Hong Kong: Disqualified separatist reps lose bid to keep seats
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Hong Kong: Disqualified separatist reps lose bid to keep seats

A HONG KONG court has rejected an appeal by two separatist lawmakers who were disqualified from office because they altered their oaths with an anti-China insult.

The Court of Appeal on Wednesday upheld a judgment earlier this month barring Sixtus Leung and Yau Wai-ching of the Youngspiration Party from office.

It agreed with the High Court’s decision two weeks ago that the pair effectively declined to take the oath, violating the semiautonomous Chinese city’s Basic Law constitution.

The three-member panel also said its ruling was backed up by Beijing’s own controversial interpretation of the Basic Law.

“There can be no innocent explanation for what they uttered and did,” the ruling said, as quoted by the Associated Press.

“What has been done was done deliberately and intentionally.”

The pair, however, can still appeal the matter at the Court of Final Appeal. According to the South China Morning Post, they have reserved a slot on Thursday at the court to have their applications for leave to appeal heard.

SEE ALSO: China: President Xi calls for unity amid tensions in Hong Kong, Taiwan

In October, the newly elected grassroots activists modified their oaths during the swearing-in ceremony, with one reciting the oath very slowly, and others pronouncing the word China as ‘Chee-na’, which is considered a derogatory term due to its use by the Japanese during World War II.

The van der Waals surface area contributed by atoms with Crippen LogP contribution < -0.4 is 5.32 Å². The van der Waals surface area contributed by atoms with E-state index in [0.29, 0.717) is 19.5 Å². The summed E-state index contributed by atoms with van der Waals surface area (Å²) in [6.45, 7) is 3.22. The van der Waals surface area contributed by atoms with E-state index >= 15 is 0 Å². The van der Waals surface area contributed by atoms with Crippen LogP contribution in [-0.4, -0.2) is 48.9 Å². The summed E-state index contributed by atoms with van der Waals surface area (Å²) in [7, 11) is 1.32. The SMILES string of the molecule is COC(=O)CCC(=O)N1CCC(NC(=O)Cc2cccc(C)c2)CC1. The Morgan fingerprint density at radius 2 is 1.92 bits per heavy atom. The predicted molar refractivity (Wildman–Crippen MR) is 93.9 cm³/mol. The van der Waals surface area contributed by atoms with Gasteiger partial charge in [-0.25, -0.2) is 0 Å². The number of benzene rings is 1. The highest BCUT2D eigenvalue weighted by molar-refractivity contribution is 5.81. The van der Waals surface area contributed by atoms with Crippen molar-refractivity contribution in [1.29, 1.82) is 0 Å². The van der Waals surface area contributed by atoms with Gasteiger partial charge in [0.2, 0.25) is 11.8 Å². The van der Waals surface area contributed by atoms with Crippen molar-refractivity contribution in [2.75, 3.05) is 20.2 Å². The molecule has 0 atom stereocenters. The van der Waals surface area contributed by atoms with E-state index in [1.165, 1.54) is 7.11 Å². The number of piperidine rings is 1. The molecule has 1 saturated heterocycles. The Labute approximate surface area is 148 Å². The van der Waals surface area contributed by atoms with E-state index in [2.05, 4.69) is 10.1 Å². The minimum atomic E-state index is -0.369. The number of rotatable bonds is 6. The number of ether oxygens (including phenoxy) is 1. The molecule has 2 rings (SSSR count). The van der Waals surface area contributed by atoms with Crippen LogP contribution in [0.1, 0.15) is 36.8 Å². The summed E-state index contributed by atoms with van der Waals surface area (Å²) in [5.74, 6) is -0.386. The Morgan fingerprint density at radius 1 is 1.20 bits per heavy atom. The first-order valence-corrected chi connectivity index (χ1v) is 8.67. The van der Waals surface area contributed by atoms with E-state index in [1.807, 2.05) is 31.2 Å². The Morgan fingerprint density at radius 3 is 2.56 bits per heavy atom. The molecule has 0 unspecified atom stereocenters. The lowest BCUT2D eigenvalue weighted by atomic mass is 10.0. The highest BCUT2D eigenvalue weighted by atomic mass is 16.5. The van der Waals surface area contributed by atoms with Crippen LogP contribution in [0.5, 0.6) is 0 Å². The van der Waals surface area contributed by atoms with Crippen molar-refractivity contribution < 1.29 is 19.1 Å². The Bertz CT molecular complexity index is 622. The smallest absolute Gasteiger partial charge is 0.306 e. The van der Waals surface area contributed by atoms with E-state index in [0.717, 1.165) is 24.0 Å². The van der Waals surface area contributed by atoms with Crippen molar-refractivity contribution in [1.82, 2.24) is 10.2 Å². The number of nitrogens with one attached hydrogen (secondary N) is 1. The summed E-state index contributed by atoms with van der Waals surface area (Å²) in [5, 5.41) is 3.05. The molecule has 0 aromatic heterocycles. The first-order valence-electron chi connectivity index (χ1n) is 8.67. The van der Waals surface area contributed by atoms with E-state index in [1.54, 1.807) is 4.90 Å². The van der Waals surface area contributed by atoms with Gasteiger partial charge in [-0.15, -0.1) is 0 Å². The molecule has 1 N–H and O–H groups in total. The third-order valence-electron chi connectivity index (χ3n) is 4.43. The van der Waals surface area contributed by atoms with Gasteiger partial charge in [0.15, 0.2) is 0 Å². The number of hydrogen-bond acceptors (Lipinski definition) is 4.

Two months later, Yau and Leung of the Youngspiration party – rushed into a weekly meeting at the Legislative Council chamber in an attempt to retake their oaths.

They also displayed a flag that said “Hong Kong is not China.”

The act of defiance of the two disqualified lawmakers and their pro-independence stance had angered China, which called such acts a threat to national security.

Earlier this month, high-level Beijing lawmakers effectively intervened in the political dispute by adopting an interpretation of an article in Hong Kong’s mini-constitution on oath-taking.

SEE ALSO: China says it must intervene to prevent Hong Kong separatism

In issuing the interpretation, the National People’s Congress Standing Committee said talk of independence for Hong Kong is intended to “divide the country” and severely harms the country’s unity, territorial sovereignty, and national security.

The interpretation says that those who advocate for independence for Hong Kong are not only disqualified from election and from assuming posts as lawmakers, but should also be investigated for their legal obligations.

On Nov 11, Chinese president Xi Jinping, in urging unity, said any attempt to split the country will be resolutely opposed by all Chinese people.

“We’ll never allow anyone, any organization or political Party to rip out any part of our territory at any time or in any form,” he said in affirming China’s stance on secession.

Additional reporting by the Associated Press

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